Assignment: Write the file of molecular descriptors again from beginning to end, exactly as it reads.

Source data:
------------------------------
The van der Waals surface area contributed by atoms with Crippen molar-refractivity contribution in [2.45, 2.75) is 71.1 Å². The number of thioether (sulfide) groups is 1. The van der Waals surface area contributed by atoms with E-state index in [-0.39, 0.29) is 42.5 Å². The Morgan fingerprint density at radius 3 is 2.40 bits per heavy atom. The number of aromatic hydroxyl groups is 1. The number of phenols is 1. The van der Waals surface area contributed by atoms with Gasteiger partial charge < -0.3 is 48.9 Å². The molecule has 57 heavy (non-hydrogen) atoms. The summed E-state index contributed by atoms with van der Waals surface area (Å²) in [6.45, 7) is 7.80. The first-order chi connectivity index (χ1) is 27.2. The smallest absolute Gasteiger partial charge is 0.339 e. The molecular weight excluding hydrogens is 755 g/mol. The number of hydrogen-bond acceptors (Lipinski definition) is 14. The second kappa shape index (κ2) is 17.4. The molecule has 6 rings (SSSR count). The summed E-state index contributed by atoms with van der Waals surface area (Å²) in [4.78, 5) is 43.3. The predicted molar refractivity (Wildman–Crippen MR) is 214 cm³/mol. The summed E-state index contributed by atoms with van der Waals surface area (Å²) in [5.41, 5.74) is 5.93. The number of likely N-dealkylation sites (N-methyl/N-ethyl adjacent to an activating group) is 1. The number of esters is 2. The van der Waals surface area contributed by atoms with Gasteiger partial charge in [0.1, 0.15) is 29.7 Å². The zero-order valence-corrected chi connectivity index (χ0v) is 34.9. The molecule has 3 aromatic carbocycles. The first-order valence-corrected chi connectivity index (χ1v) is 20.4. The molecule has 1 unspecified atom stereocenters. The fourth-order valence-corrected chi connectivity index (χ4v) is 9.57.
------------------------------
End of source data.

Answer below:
The van der Waals surface area contributed by atoms with Crippen molar-refractivity contribution in [2.45, 2.75) is 71.1 Å². The number of thioether (sulfide) groups is 1. The van der Waals surface area contributed by atoms with E-state index in [-0.39, 0.29) is 42.5 Å². The Morgan fingerprint density at radius 3 is 2.40 bits per heavy atom. The number of aromatic hydroxyl groups is 1. The number of phenols is 1. The van der Waals surface area contributed by atoms with Gasteiger partial charge < -0.3 is 48.9 Å². The molecule has 57 heavy (non-hydrogen) atoms. The summed E-state index contributed by atoms with van der Waals surface area (Å²) in [6.45, 7) is 7.80. The first-order chi connectivity index (χ1) is 27.2. The smallest absolute Gasteiger partial charge is 0.339 e. The molecular weight excluding hydrogens is 755 g/mol. The number of hydrogen-bond acceptors (Lipinski definition) is 14. The second kappa shape index (κ2) is 17.4. The molecule has 6 rings (SSSR count). The summed E-state index contributed by atoms with van der Waals surface area (Å²) in [4.78, 5) is 43.3. The predicted molar refractivity (Wildman–Crippen MR) is 214 cm³/mol. The summed E-state index contributed by atoms with van der Waals surface area (Å²) in [5.41, 5.74) is 5.93. The number of likely N-dealkylation sites (N-methyl/N-ethyl adjacent to an activating group) is 1. The number of esters is 2. The van der Waals surface area contributed by atoms with Gasteiger partial charge in [0.1, 0.15) is 29.7 Å². The zero-order valence-corrected chi connectivity index (χ0v) is 34.9. The molecule has 3 aromatic carbocycles. The first-order valence-corrected chi connectivity index (χ1v) is 20.4. The molecule has 1 unspecified atom stereocenters. The fourth-order valence-corrected chi connectivity index (χ4v) is 9.57.